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Hyperion Records

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Job mocked by his wife by Georges de la Tour (1593-1652)
Musée départemental des Vosges, Épinal, France / Lauros / Giraudon / Bridgeman Art Library, London
Track(s) taken from CDA67696
Recording details: August 2008
The Chapel of Harcourt Hill campus, Oxford Brookes University, United Kingdom
Produced by Jeremy Summerly
Engineered by Justin Lowe
Release date: August 2009
Total duration: 7 minutes 50 seconds

'There are many laurels to award in this column, but arguably the biggest, shiniest and bushiest wreath should land on Stephen Rice and his spirited Brabant Ensemble for their outstanding disc of works by Dominique Phinot. What a discovery! Extraordinary music, not least the 'secret chromatic art' exemplified in the motet Pater Peccavi, which deserves the widest hearing thanks to these sinuous, assured performance, captured in an edgy acoustic that enhances the curious architecture of the polyphony' (Choir & Organ)

'The Brabant Ensemble's performances of these fascinating works are as polished and assured as we have come to expect, full-throated yet finely modelled and shimmering with lively intelligence. Rice unerringly finds the right pace for each work … and pays full heed to Phinot's expressive use of contrasting textures. Amidst all the drama of the larger works, the ensemble's caressing, translucent rendition of O sacrum convivium is a particular high point. This is a valuable and engrossing premiere for a neglected and somewhat unconventional sixteenth-century master' (International Record Review)

'Rice has outdone his achievement of the first five discs with this fascinating and rewarding offering. If you have not discovered the Brabant Ensemble yet, by all means start here' (Fanfare, USA)

'If you are to make an investment into a new or unknown composer you need to be able to trust the performers. With the Brabant Ensemble and the musicianship and prowess of Stephen Rice you know that you are in safe hands … awards. They have a gloriously fresh, yet intensely expressive sound, intonation is miraculous and they are aided on each occasion by a superb acoustic and recording' (MusicWeb International)

Pater peccavi
composer
5vv; Primus liber cum quinque vocibus. Motetti del frutto (Venice: Gardano, 1538). 1538/4
author of text
Luke 15: 18, 17

Introduction  EnglishFrançaisDeutsch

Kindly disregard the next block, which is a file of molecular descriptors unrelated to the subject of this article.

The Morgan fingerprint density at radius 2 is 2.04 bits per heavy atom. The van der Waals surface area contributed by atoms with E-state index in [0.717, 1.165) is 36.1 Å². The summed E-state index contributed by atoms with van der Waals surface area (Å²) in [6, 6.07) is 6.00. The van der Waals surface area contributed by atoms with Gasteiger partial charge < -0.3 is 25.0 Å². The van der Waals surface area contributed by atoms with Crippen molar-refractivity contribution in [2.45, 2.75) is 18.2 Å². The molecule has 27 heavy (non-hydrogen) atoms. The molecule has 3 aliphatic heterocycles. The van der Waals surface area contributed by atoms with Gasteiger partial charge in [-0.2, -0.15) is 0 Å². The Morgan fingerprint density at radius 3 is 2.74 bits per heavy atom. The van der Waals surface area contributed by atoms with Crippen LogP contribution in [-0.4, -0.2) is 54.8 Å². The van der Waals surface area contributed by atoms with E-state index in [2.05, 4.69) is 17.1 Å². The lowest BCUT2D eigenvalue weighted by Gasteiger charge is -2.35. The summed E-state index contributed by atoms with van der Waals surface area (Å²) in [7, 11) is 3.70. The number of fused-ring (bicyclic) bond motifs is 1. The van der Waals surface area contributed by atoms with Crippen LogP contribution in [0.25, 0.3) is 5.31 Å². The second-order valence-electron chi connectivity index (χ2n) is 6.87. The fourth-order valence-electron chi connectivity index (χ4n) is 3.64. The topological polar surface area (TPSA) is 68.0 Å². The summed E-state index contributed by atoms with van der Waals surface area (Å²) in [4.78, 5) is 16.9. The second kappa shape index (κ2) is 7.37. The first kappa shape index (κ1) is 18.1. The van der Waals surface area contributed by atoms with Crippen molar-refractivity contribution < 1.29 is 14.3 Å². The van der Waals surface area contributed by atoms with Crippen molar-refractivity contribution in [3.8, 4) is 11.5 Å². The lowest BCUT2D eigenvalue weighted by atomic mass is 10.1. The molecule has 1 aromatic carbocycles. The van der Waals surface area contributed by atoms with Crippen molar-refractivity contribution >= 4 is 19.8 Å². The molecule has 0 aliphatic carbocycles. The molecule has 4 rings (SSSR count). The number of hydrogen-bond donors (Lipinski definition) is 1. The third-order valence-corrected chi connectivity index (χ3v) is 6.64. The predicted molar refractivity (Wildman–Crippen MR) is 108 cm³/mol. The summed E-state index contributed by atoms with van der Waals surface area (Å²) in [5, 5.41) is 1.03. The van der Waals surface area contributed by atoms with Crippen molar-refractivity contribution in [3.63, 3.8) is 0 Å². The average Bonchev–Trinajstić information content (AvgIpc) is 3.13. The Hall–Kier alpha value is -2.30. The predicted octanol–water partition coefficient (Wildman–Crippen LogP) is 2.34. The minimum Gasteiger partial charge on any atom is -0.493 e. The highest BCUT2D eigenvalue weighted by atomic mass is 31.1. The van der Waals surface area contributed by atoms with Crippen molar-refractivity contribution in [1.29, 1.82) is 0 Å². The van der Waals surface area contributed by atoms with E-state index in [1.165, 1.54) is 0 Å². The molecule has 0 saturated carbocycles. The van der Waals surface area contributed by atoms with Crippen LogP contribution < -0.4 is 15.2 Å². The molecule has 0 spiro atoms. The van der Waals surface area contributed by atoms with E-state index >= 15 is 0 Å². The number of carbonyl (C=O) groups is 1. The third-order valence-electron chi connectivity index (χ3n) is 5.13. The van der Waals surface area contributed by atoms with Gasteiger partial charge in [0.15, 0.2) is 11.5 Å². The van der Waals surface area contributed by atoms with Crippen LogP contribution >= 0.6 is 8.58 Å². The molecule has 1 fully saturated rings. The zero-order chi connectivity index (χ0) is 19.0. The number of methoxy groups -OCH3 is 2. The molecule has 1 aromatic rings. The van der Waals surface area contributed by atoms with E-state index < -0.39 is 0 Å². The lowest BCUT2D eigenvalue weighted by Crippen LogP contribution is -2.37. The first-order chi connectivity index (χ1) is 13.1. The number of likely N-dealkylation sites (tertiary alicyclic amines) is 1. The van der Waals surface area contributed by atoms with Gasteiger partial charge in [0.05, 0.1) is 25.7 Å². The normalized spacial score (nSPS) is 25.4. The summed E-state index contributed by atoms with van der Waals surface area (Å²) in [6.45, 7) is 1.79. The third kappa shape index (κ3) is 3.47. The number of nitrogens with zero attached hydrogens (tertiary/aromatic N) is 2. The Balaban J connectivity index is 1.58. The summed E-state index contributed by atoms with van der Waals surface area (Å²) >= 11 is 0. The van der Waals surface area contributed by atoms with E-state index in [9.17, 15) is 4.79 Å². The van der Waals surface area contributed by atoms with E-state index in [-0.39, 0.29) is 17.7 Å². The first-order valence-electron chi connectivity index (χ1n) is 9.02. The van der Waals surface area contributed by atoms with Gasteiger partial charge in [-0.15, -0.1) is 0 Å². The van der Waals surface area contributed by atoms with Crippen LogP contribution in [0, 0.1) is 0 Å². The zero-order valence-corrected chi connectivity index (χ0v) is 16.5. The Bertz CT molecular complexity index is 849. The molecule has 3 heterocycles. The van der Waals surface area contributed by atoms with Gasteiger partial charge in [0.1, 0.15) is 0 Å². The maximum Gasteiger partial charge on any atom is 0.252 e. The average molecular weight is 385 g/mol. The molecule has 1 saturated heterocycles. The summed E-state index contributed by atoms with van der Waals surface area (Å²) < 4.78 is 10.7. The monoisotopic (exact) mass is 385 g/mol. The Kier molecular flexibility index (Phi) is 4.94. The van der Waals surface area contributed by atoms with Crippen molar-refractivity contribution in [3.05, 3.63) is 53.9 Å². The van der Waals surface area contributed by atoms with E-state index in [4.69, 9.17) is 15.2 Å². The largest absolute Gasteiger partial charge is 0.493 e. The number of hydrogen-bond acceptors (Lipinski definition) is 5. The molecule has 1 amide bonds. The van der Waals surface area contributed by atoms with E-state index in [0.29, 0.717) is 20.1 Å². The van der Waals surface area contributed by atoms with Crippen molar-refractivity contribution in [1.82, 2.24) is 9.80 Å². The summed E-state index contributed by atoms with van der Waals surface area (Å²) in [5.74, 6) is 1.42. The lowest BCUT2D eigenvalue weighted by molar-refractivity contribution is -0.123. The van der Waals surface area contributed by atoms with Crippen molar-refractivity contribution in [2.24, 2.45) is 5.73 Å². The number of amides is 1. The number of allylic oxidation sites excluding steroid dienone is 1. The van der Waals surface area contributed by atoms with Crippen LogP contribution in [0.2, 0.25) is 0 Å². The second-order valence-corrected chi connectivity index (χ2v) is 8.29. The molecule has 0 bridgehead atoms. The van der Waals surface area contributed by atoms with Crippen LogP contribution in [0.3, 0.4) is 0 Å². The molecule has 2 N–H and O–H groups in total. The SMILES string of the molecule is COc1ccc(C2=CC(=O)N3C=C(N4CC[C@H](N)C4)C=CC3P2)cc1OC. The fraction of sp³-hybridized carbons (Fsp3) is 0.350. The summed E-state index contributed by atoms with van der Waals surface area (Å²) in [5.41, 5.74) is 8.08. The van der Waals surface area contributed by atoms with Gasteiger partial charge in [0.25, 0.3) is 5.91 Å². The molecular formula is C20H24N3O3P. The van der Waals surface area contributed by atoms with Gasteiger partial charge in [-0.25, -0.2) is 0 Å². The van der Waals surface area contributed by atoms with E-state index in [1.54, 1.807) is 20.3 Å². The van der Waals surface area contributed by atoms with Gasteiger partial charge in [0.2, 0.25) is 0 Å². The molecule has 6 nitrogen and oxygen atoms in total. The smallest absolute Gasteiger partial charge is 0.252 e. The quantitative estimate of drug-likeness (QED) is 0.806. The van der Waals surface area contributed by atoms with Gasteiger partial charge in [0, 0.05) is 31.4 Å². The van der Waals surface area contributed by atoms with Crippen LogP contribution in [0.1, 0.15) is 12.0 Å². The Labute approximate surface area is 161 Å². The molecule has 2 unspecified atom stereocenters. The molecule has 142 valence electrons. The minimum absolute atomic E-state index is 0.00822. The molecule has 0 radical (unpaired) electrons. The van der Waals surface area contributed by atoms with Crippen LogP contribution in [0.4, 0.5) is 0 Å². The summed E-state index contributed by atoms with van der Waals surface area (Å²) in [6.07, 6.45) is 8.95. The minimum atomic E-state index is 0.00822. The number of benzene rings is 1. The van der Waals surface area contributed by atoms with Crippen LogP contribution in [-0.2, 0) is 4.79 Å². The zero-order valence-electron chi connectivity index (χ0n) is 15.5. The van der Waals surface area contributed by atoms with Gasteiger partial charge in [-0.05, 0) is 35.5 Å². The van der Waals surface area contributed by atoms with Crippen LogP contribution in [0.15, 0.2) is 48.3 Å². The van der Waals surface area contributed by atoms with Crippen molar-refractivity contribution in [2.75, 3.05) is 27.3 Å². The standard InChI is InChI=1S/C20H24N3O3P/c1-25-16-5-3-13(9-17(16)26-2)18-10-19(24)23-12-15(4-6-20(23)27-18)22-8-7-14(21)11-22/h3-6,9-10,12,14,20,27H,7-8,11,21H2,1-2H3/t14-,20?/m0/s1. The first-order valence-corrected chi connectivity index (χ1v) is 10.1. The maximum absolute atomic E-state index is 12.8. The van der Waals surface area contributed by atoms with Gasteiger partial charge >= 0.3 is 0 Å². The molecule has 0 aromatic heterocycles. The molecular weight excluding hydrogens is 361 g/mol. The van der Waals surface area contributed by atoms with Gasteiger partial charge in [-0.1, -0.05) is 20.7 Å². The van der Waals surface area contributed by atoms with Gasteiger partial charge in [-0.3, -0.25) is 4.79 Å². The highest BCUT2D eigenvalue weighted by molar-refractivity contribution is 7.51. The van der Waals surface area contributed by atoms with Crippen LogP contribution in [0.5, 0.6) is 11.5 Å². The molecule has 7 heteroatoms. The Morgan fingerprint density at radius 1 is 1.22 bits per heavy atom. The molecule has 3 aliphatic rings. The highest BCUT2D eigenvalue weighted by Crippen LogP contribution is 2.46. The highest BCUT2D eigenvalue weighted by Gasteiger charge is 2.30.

One of the most controversial theories surrounding the performance of Renaissance polyphony is that of the so-called ‘secret chromatic art’. First proposed by the scholar Edward Lowinsky (1908–1985) in relation to motets by Jacob Clemens non Papa, it holds that certain pieces could be performed with the addition of numerous accidental flats, sometimes leading to the entire piece ending a semitone lower than it began through a process of transposition. Lowinsky hypothesized that this related to crypto-Protestant significance in the music: Clemens’s mysterious nickname ‘non Papa’ would in this case indicate anti-Papal leanings—though more recent research suggests that Clemens was so called for much more prosaic reasons to do with his debauched lifestyle. Whatever the background to this phenomenon, it is certainly the case that in several pieces of this period, if the rules of musica ficta are followed as most likely would have happened in performance from separate partbooks, one flat after another appears in the music and leads to a downward spiral. One such example is Phinot’s Pater peccavi, a motet based on the story of the prodigal son.

The first half of the motet proceeds in a contrapuntally unproblematic way; only when the son begins to describe his miserable circumstances (‘hic fame pereo’) does the modulation begin, achieving the entire shift in an extraordinary passage a little over half a minute long (3'45" to 4'20"). Having so to speak ‘found his feet’ in the new tonality the son resolves to go back to his father to beg forgiveness (‘Surgam et ibo’), but the pain of his humiliation is underlined by the highly expressive downward sequence of suspensions (‘et dicam ei’) before the plea ‘Make me as one of your servants’ (‘Fac me sicut unum ex mercenariis tuis’) returns in a mood of resignation. Such a direct narrative explanation may seem out of place for a motet published as early as 1538; yet the remarkable effect both of the ‘secret chromatic’ spiral and the later suspension passage suggests just such an interpretation despite the early date.

from notes by Roger Jacob & Stephen Rice © 2009

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